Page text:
Bennett, Amanda J.; Leifert, Carlo and Whipps, John M. (2003) Survival of the biocontrol agents Coniothyrium minitans and Bacillus subtilis MBI 600 into pasteurised, sterilised and non-sterile soils. Soil Biology & Biochemistry, 35, pp. 1565-1573.
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The biocontrol agents Coniothyrium minitans and Bacillus subtilis MBI 600 were added separately to three soil types that had been either sterilised, pasteurised or left non-sterile. Applied as a conidial suspension of 1 X 10(6) cfu g(-1) soil, C. minitans showed good survival in all sterilised, pasteurised and non-sterile soils, remaining at the numerical level at which it was applied for the duration of the 30 d experiment. Applied at a lower rate of 1 X 10(3) cfu g(-1) Soil, C Minitans proliferated in sterilised soil to numbers slightly over 1 X 10(6) cfu g(-1) Soil, whereas no increase was seen in pasteurised or non-sterile soils from this lower application rate. However, although C. minitans was not easily recovered on plates from non-sterile soil, it did survive at the lower numerical level in pasteurised soil, and was recoverable throughout the experiment at the rate at which it was applied. B. subtilis MBI 600 survived well following introduction as a cell suspension into sterilised soil at a rate of 1 X 10(6) cfu g(-1) soil. Spores were formed rapidly and, after 14 d, the introduced microorganism survived in this form rather than as vegetative cells. However, in non-sterile soil, the introduced microorganism did not compete well and decreased in number, with spores being formed in low numbers. Survival of B. subtilis MBI 600 in pasteurised soil was variable, but resembled the survival seen in non-sterile soil more than that seen in sterilised soil. More B. subtilis MBI 600 spores were formed in pasteurised soil than in non-sterile soil, however, and may have been important for survival in pasteurised soil. In conclusion, this work has shown that the biocontrol agent C. minitans can survive well in soil irrespective of whether the soil has been pasteurised or not and shows good promise as a soil inoculant for control of Sclerotinia sclerotiorum. Although soil pasteurisation does improve establishment of B. subtilis MBI 600 compared to non-sterile soil, survival is relatively poor when applied as cells. The best survival of B. subtilis MBI 600 occurred as spores in sterilised soil, and spore applications to pasteurised soil in an integrated control strategy may allow sufficient establishment of the biocontrol agent to target pathogens causing damping-off.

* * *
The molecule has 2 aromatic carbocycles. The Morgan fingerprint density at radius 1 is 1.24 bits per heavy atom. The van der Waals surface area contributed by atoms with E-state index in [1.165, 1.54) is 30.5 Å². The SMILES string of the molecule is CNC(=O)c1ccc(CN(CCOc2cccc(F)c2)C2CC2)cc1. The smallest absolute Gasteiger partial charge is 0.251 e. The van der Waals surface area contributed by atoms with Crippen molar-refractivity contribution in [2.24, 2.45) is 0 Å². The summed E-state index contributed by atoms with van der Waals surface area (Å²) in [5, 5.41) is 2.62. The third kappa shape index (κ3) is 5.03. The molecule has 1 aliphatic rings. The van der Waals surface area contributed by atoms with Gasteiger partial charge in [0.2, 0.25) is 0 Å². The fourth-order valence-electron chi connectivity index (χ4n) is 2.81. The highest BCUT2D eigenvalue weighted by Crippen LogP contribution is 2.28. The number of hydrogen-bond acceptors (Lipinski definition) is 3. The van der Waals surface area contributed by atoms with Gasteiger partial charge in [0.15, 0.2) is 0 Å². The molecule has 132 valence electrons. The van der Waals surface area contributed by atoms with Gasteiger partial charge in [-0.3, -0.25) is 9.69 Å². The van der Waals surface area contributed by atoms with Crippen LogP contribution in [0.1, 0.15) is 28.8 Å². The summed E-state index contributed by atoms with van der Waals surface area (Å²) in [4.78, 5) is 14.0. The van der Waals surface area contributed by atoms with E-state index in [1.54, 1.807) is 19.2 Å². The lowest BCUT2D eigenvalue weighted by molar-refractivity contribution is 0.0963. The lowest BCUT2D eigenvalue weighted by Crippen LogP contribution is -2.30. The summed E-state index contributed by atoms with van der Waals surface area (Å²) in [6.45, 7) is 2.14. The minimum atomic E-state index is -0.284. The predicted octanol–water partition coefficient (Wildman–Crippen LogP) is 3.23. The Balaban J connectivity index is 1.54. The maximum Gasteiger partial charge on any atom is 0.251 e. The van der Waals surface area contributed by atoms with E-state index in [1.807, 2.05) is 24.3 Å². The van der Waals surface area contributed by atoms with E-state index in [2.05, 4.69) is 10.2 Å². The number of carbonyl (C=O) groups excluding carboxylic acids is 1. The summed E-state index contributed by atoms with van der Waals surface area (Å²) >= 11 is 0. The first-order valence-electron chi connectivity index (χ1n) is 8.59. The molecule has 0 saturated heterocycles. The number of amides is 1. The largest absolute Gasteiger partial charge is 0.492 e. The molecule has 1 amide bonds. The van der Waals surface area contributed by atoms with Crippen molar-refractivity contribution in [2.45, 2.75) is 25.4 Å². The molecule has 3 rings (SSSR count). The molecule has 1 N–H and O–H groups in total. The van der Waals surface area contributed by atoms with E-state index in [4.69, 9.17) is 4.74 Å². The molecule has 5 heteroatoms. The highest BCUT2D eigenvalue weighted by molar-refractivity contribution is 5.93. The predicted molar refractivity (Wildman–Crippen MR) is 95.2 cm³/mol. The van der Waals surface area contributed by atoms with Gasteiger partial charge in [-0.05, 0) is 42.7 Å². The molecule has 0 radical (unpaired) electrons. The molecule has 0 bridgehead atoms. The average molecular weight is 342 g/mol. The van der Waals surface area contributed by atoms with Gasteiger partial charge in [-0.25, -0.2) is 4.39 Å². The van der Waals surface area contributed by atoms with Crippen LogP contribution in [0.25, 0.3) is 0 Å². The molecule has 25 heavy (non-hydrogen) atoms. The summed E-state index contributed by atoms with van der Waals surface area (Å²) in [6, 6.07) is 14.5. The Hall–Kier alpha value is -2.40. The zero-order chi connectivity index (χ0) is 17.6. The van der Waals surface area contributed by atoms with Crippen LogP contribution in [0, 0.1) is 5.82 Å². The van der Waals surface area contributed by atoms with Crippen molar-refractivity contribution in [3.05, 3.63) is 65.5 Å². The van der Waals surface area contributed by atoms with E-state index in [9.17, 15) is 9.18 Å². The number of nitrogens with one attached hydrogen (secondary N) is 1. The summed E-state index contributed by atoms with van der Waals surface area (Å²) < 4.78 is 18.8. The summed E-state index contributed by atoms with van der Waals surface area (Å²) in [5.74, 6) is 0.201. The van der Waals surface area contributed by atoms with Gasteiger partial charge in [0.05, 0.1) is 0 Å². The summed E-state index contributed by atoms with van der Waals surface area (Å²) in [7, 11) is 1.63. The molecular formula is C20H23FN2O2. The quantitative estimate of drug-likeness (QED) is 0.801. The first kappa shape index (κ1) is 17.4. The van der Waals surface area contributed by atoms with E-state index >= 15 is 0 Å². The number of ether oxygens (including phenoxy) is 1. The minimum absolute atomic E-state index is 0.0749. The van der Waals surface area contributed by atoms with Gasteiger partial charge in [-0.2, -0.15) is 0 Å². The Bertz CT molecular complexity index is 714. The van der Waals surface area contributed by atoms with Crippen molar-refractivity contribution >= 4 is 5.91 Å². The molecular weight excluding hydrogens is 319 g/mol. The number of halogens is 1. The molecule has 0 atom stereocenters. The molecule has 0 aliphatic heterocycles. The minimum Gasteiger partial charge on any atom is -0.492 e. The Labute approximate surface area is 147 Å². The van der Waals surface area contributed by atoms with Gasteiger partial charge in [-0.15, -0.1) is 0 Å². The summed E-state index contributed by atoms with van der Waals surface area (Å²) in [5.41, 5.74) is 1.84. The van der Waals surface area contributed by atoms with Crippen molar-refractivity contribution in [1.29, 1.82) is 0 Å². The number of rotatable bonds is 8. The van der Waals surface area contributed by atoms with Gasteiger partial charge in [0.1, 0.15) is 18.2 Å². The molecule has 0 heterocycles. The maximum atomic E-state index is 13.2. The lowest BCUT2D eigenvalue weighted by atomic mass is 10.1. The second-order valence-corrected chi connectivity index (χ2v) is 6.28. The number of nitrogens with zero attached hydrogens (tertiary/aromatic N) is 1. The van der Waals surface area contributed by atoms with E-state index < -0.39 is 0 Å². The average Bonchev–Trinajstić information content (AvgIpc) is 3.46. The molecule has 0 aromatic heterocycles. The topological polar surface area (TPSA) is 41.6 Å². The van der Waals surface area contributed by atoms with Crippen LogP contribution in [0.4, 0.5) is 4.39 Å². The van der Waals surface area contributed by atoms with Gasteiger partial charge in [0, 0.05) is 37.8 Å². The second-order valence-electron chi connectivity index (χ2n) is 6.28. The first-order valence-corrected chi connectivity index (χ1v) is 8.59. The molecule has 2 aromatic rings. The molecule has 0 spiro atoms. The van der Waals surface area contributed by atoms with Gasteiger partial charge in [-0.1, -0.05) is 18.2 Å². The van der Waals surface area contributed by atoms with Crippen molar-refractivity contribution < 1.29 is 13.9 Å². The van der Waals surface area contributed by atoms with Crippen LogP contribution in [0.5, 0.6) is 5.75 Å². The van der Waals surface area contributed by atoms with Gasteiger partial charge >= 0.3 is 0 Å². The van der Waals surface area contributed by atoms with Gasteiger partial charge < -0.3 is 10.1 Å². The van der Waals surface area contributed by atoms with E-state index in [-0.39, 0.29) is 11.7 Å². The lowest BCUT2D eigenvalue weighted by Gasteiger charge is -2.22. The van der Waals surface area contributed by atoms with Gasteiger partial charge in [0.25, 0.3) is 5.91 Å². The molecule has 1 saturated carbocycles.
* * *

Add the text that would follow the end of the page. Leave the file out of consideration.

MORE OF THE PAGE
|EPrint Type:||Journal paper|
|Subjects:||Soil > Soil quality > Soil biology|
|Research affiliation:||UK > Univ. Newcastle|
|Deposited By:||Leifert, Prof. Carlo|
|Deposited On:||15 May 2007|
|Last Modified:||12 Apr 2010 07:35|
|Refereed:||Peer-reviewed and accepted|
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